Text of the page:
This season, Kelati has been the top-finisher for the Lobos in all five races that she's competed in, earning three individual wins and two runner-up finishes, including Saturday's NCAA race. Kurgat has also had a consistently solid season to follow up her remarkable sophomore campaign, collecting three runner-up finishes- with Kelati and Kurgat finishing 1-2- as well as a third-place result and and Saturday's fifth-place finish. 

"Not only has Weini grown, but Ednah, her roommate, has grown," said Franklin. "You have two of the best women in the country, two of the best young runners in the world, that are teammates.  Weini has put herself in an amazing place. I can't say enough good things about her."

Prouse held as the reliable third runner for UNM this season with all but one top-10 finish through her five appearances. 

INFO SOURCES: Santa Fe New Mexican/Santa Fe.com

ToveShereIt all started in a differrent time and a diffrent place..England. It all ended, a 21 year coaching stint at Santa Fe Prep, with one last victory lap around the Great Friends UNM Track Complex in celebration of a Girl's Class 3A State Championship this past May. 

It was the fourth State team title for Coach' Shere's girls team and the proverbial icing for her, as her last State meet to Coach the Blue Griffins. Shere has retired from the program that she built moment by moment, season by season, out of every form of success possible to celebrate, no matter how small it might seem to others. That has been Coach Shere's MO....honor the effort, honor and celebrate the inner battles and overcoming of her athletes. It has been a great journey.

Maybe it's Coach Shere's own journey in the athletic realm that brought such respect and joy to her kids accomplishments. As a teen in England, Tove is the first to say "I was not a great student. I was not an academic. I was very much an athlete. I grew up in a different time and place in a different country. And athletics sort of saved my bacon. I did not really like school, so I pretty much did every sport there was."

She is also the first to credit her own coaches. "I don’t think I would have made it without my coaches. I know for me that they were probably the most important people in my life during my teen years."

However, after about a 20 year hiatus from sports, Tove found herself wanting to make a comeback at the age of 37, weighing almost 200 pounds and smoking 2 packs a day for almost 30 years. "when I came back to it, the struggles were beyond imaginable, they were enormous, they were excruciatingly painful to get back into shape."

It was those struggles she faced herself, that has been her biggest assett in relating to her athletes. "To start from nothing, to start from scratch, to start from a memory, to start from a wannabe, and just struggle to get little tiny pieces of it put back together again. I mean I was a mess. So putting it back together again was a really hard endeavor."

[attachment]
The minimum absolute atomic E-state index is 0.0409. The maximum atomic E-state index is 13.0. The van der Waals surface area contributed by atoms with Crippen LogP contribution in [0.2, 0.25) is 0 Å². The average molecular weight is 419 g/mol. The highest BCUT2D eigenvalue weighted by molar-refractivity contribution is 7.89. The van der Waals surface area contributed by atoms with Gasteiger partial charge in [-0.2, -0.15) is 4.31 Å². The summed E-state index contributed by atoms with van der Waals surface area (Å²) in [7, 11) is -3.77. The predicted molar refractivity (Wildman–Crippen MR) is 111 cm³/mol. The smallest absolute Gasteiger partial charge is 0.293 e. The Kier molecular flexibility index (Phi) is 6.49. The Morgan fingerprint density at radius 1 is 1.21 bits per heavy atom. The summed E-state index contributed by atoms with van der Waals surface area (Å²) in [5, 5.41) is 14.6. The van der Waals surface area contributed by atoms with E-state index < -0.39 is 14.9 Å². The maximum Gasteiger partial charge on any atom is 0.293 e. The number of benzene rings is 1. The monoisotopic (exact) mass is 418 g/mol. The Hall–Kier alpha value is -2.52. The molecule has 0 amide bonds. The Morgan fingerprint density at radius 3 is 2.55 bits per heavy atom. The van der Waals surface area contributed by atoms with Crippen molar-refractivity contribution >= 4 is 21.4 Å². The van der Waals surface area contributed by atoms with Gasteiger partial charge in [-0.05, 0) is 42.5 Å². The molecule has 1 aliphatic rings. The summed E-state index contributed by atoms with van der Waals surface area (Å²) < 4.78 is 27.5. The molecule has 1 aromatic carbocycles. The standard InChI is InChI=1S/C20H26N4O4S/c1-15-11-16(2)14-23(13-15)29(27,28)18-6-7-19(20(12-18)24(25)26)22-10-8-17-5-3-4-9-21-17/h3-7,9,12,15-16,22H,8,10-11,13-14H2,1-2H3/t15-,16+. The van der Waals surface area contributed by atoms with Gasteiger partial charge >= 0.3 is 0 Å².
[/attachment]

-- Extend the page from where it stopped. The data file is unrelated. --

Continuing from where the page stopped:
It was those insights that Coach Shere brought to the table and the real feelings of what it meant to overcome, even the smallest battles, that became the next badge of courage for each step in getting back to a better place personally and athletically. "Everybody can do something to honor that part of what, I believe, God gave them, which is an athletic body.  That’s what we are: athletes by nature. It doesn’t mean you have to be an Olympian, but you have to get out there and honor your body, or you end up like I did at 37, just not feeling to good about yourself."

It is safe to say that the Blue Griffin's "Track Mom" of the past 21 years helped more than herself get to a better place. She helped two decades of young people to believe not only in themselves, but to believe in the values, the character, the tools and skill sets that will help them for the rest of their lives.

That is all Coach Shere has wanted to do: to help.

Mission accomplished Coach.




GregWilliams2Head Mens Track Coach, Lancaster High, TX

Greg Williams is a native Waco and the son of former Waco High School principal Willie Williams and former LaVega High School teacher and coach, Robbie Williams. Greg graduated from Richfield High School in 1983.

At Richfield, Greg played football and basketball. He then attended Texas A & M – Commerce (formerly East Texas State University) where he received his Bachelor’s degree in General Business. Greg received his Master’s Degree in School Administration in 2015. 

Greg began his teaching and coaching career at Lancaster High School as an assistant football and assistant track coach. After 8 years, Greg left Lancaster for one year to teach United States History and become the Offensive Coordinator and Head Track Coach at Wilmer- Hutchins High School. Greg then returned to Lancaster and became the Head Boys Track Coach in 1998.

Under Greg’s leadership, the Tigers have won 19 District Championships, 13 Regional Championships, 7 State Championships (2003, 2004, 2008, 2009, 2010, 2011, and 2012) and 3 State Runner-up titles.

Greg a former president of the Texas Track and Field Coaches Association (2015-2018) and is currently on the Board of Directors.  He also serves on the Board of Directors for the Texas High School Coaches Association.


INFO CREDIT: Las Cruces Sun News

davidNunezIt's often said that new coaches tend to coach the way that they were coached. An important thought for all of us to consider. That what we do has the opportunity to reverberate far into the future with either postitve "or" negative effects. However, in this case it is especially good to know that there may be future coaches that were part of this man's programs and influence.

In his 28th Season at Onate High School, Coach David Nunez has demonstrated excellence on and off the XC course and track. Just this past May, David Nunez was named "Las Cruces Public Schools's Teacher of the Year" in a rigorous process that took over five months of nominations. interviews and scrutiny by a committee of his peers in the profession. Honories were selected based on factors such as professional accomplishments and community service.

When you talk to David about his successes on the track or cross country course, he is quick to point the finger back at his coaches, Marilyn and Bob Sepulveda. The family atmosphere that they provided, still to this day, provide him with special moments and memories. Their effect still shapes his life today. Their effect still shapes other athletes lives as well, through Coach Nunez, still today.